Short trips in the back seats of the Crew Cab are fine for adults, but long rides may leave them feeling confined. We wouldn't want to ride very far back there. The rear seat space is tight in terms of knee room, but there's good head room and elbow room. We've found children are comfortable in the back seat of the Crew Cab. It provides for the secure installation of a child safety seat, something that can't always be found in extended cabs. Bigger people find little legroom in back. Technically it's a five-seater, but don't count on it. Don't count on even two adults being comfortable for long in the back seat if they're taller than five-foot-two. Getting in and out of the back seat is awkward for adults as they have to swing their feet around the B-pillars behind the front seats.
The rear and backseat windows are privacy glass, standard, with a rear window defogger. The optional flip-up sunroof ventilates, but doesn't fully open to the sky; it's covered from the inside with a removable headliner with plastic tabs.
Nissan's Frontier rides and handles very well, for a truck. It feels nimble in corners, and the steering is responsive. The front wheels stay glued to the road when cornering and the rear end never feels light over bumps. It rides like a truck and you can feel road vibration through the steering wheel and seat of pants.
The Crew Cab is a bit heavier than two-door Frontiers; its 56-44 weight distribution is marginally better than the King Cab's 57-43. The Crew Cab also gets a rear stabilizer bar in addition to the standard front stabilizer bar. Low-profile tires probably make a significant contribution to the Frontier's handling prowess.
Solid is the word that keeps coming out of our driving notes: Consistent high ratings in every aspect, can't find a single quirk or flaw. Tight, smooth, consistent.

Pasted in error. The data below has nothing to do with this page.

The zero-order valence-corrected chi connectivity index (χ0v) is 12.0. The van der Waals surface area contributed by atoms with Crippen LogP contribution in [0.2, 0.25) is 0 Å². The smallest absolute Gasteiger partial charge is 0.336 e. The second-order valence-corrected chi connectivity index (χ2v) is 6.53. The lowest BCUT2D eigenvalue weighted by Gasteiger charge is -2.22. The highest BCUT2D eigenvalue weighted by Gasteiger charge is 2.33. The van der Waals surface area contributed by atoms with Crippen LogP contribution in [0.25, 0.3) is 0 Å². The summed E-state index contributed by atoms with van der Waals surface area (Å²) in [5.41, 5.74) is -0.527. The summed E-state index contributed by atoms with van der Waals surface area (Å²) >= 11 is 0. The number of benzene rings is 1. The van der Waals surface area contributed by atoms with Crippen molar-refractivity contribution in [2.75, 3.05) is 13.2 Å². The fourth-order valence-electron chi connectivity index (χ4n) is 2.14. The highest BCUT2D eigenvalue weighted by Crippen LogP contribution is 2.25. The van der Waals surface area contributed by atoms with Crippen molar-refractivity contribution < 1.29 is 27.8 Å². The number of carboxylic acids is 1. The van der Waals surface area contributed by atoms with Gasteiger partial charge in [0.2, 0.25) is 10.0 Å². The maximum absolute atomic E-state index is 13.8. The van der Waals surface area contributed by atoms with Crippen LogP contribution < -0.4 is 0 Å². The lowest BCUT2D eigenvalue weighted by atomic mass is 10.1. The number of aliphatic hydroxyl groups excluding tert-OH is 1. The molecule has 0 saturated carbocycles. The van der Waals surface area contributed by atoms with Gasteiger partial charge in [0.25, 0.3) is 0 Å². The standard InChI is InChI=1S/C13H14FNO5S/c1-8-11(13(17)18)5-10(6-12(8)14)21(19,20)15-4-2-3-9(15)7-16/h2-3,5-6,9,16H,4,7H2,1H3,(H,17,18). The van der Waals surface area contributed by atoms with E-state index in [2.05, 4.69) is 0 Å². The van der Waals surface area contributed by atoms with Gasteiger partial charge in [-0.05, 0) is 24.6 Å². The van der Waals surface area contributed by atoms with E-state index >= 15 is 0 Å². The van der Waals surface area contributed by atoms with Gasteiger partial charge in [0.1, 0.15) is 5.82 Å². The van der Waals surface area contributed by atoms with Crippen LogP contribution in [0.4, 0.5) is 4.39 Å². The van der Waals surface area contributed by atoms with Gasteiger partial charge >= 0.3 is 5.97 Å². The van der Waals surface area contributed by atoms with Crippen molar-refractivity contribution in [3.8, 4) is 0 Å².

The anti-lock brakes do the job, although the Frontier uses less-expensive drum brakes in the rear.
The four-speed automatic transmission upshifts sharply, as smoothly as an expensive sedan when your foot's on the floor, and doesn't hunt a lot when the engine is being challenged on hills.
The standard 3.3-liter V6 accelerates with reasonable lightness, and a steady 70 mph comes at just 2700 rpm. But the engine growls like it's working pretty hard when the automatic transmission kicks down to tackle a hill. The 170 horses pulling this 3916-pound truck will be enough for most people, but more power is always nice.
The supercharged version of this engine improves acceleration performance, but it doesn't make the Frontier a hot rod. The additional 46 foot-pounds of torque should improve the towing performance.
Nissan's reputation for compact truck leadership remains on solid ground with a bold lineup of Frontier pickups. The styling looks great. These trucks handle well.
The Crew Cab increases versatility, though backseat legroom is lacking.
XE, SE, SC.
Options As Tested
Rockford Fosgate Audio Package ($549) includes 300-watt premium audio system, 9 speakers including subwoofer, 6-disc CD changer, steering wheel-mounted audio controls; Leather Package ($1199) includes leather seating surfaces, sunroof, removable sunshade, security system; bedliner ($309); floor mats ($79).
Frontier SCV6 4x2 with 6-foot bed ($23,749).